However, "revolution" means so much and spans a wide definition; music revolution, food revolution, style revolution, education, laws, etc. I imagine a lot of ATSer's mean an armed or huge political revolution of some sort. The idea of any revolution is good - it makes everyone think (although that word "think" is also a big grey area here!) and considering alternate ideas is indeed good. However, to imagine that things are so broke that an army must rise up and kill goverment officials is just plain nuts - that particular notion of a solution really changed with the establishment of rules that work - like the Constitution, and branches of government. There are much more realistic and smart ways to make change happen - you don't have to kill your neighbor ( mine is a local cop) or your football buddy (who is in the National Guard). People forget WHO you must kill to forcibly remove your leaders - it's not faceless dudes in black helicopters - it's OUR friends and neighbors - and frankly, I would battle you first before I shoot them.



posted on Sep, 25 2011 @ 05:05 PM
link   
reply to post by projectvxn
 


Precisely!

One would be wise to beware the revolutionary. They all say they want freedom. However, when you talk to them in depth, you often can find glaring flaws in their philosophy.

The US does need a revolution, but a non violent one, a political one, one that supports freedom and justice for all. This revolution I speak of requires no bullets. It just requires people to vote for the right people. And keep replacing those people so that they cannot become corrupt.

IMO no politician should be in office for 30 years or more. No politician should be over 65 and still in office.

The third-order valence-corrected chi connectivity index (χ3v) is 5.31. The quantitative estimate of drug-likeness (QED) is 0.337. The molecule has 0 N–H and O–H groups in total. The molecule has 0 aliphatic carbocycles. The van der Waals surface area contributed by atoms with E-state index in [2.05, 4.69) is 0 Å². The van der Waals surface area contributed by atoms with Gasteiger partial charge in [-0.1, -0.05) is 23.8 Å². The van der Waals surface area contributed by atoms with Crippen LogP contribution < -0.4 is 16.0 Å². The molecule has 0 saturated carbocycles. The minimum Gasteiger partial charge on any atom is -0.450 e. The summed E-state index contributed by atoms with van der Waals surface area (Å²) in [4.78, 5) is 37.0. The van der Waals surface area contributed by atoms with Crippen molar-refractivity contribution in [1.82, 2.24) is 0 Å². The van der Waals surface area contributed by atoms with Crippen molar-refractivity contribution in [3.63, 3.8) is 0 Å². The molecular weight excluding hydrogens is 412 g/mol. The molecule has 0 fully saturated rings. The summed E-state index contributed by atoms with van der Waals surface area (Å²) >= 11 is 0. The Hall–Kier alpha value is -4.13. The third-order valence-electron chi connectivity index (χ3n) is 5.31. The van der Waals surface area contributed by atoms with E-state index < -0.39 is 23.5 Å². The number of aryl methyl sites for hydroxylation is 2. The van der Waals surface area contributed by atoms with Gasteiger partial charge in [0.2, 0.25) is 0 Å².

No, this country doesn't need a violent revolution, but our attitudes towards government needs to change.



posted on Sep, 25 2011 @ 05:20 PM
link   

Originally posted by woodwardjnr
Apparently social uprisings usually happens when food is 40% of average income, at the moment it is 12% so there won't be any revolutions in America for a while.


Apparently Americans have a history of bucking trends. The Revolution for American Independence was not fought over diminishing food supplies, and/or rising food prices...unless you want to count the tax on tea that pissed of so many Americans back then. The Boston Tea Party was the flashpoint of a revolution that was largely fought and controlled by some very clever opportunists.

Arguably, Great Britain had every right to try to recoup their expenditures in the military excursions in Canada against the French, on behalf of the Colonists. The American Colonies had requested Great Britain's military help, got it, then once taxed for it, outraged by it.

Taxes are generally outrageous, but the accusations of taxation without representation are oddly moot when the tax was a direct consequence of representation. The American Rebels were slightly disingenuous on many levels, but their motives to wage revolution and fight for independence were not founded in food shortages and hungry people...at least not hungry for food...some would say they were hungry for freedom.




top topics



 
1
<<   2 >>

log in

join